The National Geographic Society is about to undertake an extraordinary global television event, unprecedented in the organization’s 122-year history. A seven-part program, three years in the making and filmed in 20 countries on all seven continents, will premiere worldwide in 34 languages, in 330 million homes in 166 countries.
“One of the big messages of this project is that migrations aren’t just these epic global movements, they’re incredibly difficult, torturous journeys that animals wage every year,” said David Hamlin, senior producer on the series and a driving force behind the project from the beginning.
“I think it’s a remarkable willful sign of nature’s power and the inexorable drive of life,” Hamlin said. “It’s about the need to feed and the need to breed.”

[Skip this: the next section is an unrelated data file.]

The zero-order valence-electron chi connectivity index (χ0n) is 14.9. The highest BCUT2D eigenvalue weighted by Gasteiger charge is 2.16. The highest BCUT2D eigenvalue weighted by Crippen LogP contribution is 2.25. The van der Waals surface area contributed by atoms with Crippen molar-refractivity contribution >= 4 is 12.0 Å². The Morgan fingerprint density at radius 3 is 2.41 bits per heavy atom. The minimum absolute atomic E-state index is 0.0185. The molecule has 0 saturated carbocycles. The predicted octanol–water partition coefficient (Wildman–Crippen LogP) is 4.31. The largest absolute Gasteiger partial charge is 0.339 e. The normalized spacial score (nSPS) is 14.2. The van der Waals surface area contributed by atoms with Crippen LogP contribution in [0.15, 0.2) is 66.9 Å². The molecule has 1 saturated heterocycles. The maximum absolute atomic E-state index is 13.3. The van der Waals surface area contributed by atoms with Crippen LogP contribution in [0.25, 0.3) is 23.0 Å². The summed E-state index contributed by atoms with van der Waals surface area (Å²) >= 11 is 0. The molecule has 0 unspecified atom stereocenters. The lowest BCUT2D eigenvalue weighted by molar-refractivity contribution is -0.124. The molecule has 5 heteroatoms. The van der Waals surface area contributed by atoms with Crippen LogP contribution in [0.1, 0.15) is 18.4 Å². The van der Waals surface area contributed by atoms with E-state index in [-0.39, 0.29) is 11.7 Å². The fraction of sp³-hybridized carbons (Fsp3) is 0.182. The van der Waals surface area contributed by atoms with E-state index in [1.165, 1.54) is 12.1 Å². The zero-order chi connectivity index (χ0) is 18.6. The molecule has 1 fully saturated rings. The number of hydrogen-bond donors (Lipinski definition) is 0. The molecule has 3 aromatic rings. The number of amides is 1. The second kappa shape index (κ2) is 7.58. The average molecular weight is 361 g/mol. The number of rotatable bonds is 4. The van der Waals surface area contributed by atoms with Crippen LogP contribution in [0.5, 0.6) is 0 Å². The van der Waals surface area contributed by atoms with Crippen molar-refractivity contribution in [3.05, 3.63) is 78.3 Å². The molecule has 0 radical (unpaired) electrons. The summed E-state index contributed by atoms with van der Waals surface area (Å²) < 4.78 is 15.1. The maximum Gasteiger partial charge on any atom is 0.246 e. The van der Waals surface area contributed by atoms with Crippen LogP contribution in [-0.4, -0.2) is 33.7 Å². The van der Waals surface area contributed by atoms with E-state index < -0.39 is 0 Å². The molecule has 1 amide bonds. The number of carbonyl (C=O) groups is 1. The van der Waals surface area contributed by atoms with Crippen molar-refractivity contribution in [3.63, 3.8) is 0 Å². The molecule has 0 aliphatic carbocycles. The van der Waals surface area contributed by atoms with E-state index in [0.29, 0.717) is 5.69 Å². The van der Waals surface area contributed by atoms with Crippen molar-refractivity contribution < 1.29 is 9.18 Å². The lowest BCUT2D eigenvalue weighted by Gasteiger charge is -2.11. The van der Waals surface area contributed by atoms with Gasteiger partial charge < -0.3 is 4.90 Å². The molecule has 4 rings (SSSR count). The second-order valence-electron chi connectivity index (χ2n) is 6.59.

Rory P. Wilson, a biologist and chief scientific advisor on the project, pointed to the “Great Migrations” tagline: “Move as millions, survive as one.”
“That’s really critical,” Wilson said. “The fact that they’re all doing it together is part of the thing that keeps the species alive.”